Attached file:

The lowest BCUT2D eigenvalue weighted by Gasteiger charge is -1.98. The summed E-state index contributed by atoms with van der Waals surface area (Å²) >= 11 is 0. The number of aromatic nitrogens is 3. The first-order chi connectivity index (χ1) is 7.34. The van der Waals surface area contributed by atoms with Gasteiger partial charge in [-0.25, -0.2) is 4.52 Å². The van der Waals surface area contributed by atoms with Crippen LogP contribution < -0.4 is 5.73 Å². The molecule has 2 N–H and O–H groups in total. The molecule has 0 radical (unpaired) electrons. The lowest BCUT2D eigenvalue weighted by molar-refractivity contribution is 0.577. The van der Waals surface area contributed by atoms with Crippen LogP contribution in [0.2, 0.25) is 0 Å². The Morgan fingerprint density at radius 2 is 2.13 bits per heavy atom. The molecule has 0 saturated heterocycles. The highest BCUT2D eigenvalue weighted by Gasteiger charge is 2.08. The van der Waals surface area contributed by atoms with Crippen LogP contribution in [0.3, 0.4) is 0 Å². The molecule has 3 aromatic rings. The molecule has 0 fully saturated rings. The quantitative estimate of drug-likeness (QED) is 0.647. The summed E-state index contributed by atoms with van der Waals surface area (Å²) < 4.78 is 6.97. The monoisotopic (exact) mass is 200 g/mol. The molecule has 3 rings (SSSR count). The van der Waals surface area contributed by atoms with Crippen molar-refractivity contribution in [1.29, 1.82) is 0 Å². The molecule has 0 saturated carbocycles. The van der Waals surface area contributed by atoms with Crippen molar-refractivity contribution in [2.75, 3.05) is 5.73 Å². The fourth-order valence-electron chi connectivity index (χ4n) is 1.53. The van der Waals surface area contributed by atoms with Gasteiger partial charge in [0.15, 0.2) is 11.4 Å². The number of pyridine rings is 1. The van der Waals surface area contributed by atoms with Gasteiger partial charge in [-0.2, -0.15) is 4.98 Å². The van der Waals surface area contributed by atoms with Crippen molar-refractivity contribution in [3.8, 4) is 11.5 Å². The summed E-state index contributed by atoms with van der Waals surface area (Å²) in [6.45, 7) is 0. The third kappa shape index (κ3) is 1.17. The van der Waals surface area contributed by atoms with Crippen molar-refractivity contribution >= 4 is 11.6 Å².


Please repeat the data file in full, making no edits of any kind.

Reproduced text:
The lowest BCUT2D eigenvalue weighted by Gasteiger charge is -1.98. The summed E-state index contributed by atoms with van der Waals surface area (Å²) >= 11 is 0. The number of aromatic nitrogens is 3. The first-order chi connectivity index (χ1) is 7.34. The van der Waals surface area contributed by atoms with Gasteiger partial charge in [-0.25, -0.2) is 4.52 Å². The van der Waals surface area contributed by atoms with Crippen LogP contribution < -0.4 is 5.73 Å². The molecule has 2 N–H and O–H groups in total. The molecule has 0 radical (unpaired) electrons. The lowest BCUT2D eigenvalue weighted by molar-refractivity contribution is 0.577. The van der Waals surface area contributed by atoms with Crippen LogP contribution in [0.2, 0.25) is 0 Å². The Morgan fingerprint density at radius 2 is 2.13 bits per heavy atom. The molecule has 0 saturated heterocycles. The highest BCUT2D eigenvalue weighted by Gasteiger charge is 2.08. The van der Waals surface area contributed by atoms with Crippen LogP contribution in [0.3, 0.4) is 0 Å². The molecule has 3 aromatic rings. The molecule has 0 fully saturated rings. The quantitative estimate of drug-likeness (QED) is 0.647. The summed E-state index contributed by atoms with van der Waals surface area (Å²) < 4.78 is 6.97. The monoisotopic (exact) mass is 200 g/mol. The molecule has 3 rings (SSSR count). The van der Waals surface area contributed by atoms with Crippen molar-refractivity contribution in [1.29, 1.82) is 0 Å². The molecule has 0 saturated carbocycles. The van der Waals surface area contributed by atoms with Crippen molar-refractivity contribution in [2.75, 3.05) is 5.73 Å². The fourth-order valence-electron chi connectivity index (χ4n) is 1.53. The van der Waals surface area contributed by atoms with Gasteiger partial charge in [0.15, 0.2) is 11.4 Å². The number of pyridine rings is 1. The van der Waals surface area contributed by atoms with Gasteiger partial charge in [-0.2, -0.15) is 4.98 Å². The van der Waals surface area contributed by atoms with Crippen molar-refractivity contribution in [3.8, 4) is 11.5 Å². The summed E-state index contributed by atoms with van der Waals surface area (Å²) in [6.45, 7) is 0. The third kappa shape index (κ3) is 1.17. The van der Waals surface area contributed by atoms with Crippen molar-refractivity contribution >= 4 is 11.6 Å².